Analysts point to potential cost gains from district heating

Analysis from Lux Research says district heating’s potential can be better exploited and can deliver cost gains of up to 74% over conventional distributed heating, if obstacles are overcome.

Benefits will vary with technologies, fuels and climate, according to Lux. The sector is worth $10 billion annually, but efficiency and technical sophistication of systems varies from region to region, with Europe currently leading the way.

The report, titled "Heating for the Future: Identifying Global Hotspots for District Energy," is part of the Lux Research Efficient Building Systems Intelligence service

The researchers claim that new technologies -- coupled with a range of alternative fuels -- will enable more efficiencies, lower carbon output, and enhance the economic viability of district heating for a wider range of geographies, notably the Northeast United States, Spain, Poland, South Korea and Japan.

"Despite being a clear winner, district heating systems face structural hurdles. Given the long-time horizon of such a network, it is dependent on future building development -- a municipally controlled variable," said Alex Herceg, Lux Research Analyst and the lead author of the report titled, "Heating for the Future: Identifying Global Hotspots for District Energy."

"Investment costs of greenfield district heating (DH) development are high and gap financing for construction is hard to obtain," he added.
Heat network engineers
Lux Research analysts evaluated six proven alternative heat generation methods for district heating, and their viability in the continental U.S., the European Union and East Asia. Among their findings:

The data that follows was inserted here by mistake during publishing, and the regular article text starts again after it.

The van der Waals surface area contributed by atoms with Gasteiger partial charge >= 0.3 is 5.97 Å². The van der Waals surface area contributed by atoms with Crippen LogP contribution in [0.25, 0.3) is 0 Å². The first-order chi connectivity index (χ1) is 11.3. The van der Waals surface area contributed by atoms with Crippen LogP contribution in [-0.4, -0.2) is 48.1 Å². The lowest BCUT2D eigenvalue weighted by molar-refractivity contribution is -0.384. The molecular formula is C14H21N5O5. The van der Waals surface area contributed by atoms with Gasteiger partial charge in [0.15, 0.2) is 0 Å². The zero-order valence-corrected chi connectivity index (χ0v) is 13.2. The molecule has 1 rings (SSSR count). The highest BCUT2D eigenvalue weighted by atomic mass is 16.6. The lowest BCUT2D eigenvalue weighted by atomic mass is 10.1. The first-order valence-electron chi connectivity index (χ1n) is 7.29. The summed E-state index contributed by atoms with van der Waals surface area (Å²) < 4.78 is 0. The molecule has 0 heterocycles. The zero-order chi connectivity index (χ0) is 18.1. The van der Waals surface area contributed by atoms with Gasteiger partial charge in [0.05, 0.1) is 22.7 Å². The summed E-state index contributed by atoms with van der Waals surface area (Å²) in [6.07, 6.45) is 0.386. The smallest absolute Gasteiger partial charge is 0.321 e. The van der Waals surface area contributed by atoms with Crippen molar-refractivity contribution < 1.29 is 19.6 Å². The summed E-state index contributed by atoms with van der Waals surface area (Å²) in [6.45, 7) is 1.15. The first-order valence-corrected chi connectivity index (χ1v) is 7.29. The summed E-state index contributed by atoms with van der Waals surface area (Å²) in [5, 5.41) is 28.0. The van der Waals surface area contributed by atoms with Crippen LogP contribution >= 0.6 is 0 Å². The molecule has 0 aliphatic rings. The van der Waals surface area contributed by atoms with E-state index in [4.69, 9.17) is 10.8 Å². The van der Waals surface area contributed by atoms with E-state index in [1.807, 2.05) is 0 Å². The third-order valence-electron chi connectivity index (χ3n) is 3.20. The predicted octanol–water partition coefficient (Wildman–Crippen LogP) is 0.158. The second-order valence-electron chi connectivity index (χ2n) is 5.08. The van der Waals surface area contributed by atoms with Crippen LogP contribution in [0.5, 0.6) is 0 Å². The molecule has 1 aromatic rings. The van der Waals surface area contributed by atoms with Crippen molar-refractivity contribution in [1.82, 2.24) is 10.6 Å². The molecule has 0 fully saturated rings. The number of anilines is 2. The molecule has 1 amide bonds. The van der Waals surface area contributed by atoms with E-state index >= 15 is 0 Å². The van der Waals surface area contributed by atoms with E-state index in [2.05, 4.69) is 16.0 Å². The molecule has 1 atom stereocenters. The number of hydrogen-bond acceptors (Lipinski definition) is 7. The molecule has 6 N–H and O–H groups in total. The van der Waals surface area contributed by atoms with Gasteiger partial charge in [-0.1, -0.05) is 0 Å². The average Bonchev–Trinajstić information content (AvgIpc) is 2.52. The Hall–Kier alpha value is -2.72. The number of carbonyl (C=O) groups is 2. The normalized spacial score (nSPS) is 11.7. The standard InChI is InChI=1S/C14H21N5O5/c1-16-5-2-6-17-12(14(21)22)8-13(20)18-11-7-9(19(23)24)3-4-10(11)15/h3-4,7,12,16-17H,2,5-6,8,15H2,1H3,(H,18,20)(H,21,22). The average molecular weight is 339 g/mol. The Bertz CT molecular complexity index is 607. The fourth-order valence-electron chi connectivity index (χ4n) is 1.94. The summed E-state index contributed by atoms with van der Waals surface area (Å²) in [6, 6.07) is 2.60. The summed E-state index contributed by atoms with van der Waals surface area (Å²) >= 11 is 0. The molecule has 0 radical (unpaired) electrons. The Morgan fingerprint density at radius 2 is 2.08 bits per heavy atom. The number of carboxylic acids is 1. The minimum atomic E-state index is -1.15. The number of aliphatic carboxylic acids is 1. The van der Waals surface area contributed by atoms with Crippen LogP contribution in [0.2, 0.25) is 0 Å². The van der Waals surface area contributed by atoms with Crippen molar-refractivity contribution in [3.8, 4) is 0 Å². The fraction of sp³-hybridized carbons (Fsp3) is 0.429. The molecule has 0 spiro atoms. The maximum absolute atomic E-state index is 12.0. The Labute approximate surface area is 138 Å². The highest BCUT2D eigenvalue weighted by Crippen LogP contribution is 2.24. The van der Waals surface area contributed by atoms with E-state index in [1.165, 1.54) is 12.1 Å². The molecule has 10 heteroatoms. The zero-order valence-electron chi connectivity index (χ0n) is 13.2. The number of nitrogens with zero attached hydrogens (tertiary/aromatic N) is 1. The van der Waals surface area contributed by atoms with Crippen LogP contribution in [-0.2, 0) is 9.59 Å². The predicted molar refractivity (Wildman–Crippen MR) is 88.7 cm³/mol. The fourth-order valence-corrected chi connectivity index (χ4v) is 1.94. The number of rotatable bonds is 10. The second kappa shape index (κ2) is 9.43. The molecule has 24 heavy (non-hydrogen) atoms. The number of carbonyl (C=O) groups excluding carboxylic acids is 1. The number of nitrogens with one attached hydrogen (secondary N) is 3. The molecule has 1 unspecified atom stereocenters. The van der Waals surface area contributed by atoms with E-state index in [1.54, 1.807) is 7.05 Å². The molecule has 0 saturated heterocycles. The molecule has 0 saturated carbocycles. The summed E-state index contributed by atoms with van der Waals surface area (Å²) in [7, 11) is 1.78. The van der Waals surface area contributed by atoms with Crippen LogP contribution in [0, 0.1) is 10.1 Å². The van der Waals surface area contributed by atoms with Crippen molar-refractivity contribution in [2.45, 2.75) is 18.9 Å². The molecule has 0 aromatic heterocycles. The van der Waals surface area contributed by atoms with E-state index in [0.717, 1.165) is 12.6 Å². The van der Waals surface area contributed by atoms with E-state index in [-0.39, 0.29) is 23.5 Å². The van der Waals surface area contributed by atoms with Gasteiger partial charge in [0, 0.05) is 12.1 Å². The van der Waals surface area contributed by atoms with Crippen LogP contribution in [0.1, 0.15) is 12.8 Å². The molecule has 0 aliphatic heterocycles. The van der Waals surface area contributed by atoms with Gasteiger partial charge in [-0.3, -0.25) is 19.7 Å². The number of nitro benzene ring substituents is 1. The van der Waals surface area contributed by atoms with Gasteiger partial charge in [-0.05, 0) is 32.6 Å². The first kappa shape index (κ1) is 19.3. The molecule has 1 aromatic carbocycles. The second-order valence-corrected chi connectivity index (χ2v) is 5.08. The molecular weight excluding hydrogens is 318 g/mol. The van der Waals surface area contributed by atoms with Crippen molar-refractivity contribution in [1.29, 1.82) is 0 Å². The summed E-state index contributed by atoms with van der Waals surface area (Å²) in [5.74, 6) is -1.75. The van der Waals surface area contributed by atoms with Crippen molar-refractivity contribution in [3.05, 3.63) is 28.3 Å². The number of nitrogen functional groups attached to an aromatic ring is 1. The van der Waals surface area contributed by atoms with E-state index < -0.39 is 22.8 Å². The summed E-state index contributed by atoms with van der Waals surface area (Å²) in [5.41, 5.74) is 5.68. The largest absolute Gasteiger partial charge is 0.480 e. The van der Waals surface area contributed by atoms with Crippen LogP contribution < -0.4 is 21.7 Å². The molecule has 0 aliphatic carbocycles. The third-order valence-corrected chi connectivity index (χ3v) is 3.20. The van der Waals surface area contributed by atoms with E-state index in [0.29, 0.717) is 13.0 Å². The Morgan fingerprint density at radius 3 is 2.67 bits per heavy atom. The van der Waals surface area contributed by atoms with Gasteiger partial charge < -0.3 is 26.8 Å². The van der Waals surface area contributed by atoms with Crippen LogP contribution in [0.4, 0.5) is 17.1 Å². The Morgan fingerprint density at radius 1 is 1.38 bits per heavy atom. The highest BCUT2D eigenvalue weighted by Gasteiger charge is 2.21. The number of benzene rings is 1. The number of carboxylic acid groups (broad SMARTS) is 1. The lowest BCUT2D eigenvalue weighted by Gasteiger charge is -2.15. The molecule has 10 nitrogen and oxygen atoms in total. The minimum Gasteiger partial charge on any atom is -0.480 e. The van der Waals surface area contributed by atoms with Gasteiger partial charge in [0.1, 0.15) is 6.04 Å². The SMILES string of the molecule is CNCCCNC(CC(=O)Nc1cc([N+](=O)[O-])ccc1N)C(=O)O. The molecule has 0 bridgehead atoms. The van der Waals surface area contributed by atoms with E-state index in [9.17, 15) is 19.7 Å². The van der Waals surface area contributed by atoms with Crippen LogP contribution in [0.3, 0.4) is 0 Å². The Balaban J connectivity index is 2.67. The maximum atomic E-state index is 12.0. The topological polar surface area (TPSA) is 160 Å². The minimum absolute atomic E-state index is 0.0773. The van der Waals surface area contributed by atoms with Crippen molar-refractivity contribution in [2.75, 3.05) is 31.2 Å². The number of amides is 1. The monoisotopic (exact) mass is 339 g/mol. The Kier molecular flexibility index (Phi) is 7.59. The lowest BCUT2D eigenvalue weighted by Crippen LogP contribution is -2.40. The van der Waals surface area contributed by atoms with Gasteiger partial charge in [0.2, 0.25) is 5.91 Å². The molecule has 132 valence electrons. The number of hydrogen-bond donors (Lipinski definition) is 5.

• Natural gas has widest application. With incremental gains in combustion efficiency, natural gas-fired DH produces the most consistent total cost of operations (TCO) reductions across all three building types -- residential, multi-residential and commercial. Cost savings range between 47% and 74%, better than those derived from biomass and waste-to-energy (WTE). Even in the worst-case scenario, gas-fired delivers savings of 47% for residential whereas WTE slides to 21% and biomass to 27%.
  • Legacy differences determine gains. DH has compelling TCO reductions in regions such as Scandinavia because it displaces high-cost electric heating that, for example, costs $0.40/kWh. Similarly, it is a cost-effective alternative to fuel oil in Japan, Spain and Poland.
  • Renewable mix is best for Asia. In Asia-Pacific, the most promising technologies are Ground Source Heat Pumps (GSHPs), biomass and solar thermal. Each can drive down TCO by 10%-20%. In South Korea, the GSHPs can realize a higher 30% cost reduction while China's commercial segment alone is viable for Waste-to-Energy (WTE).


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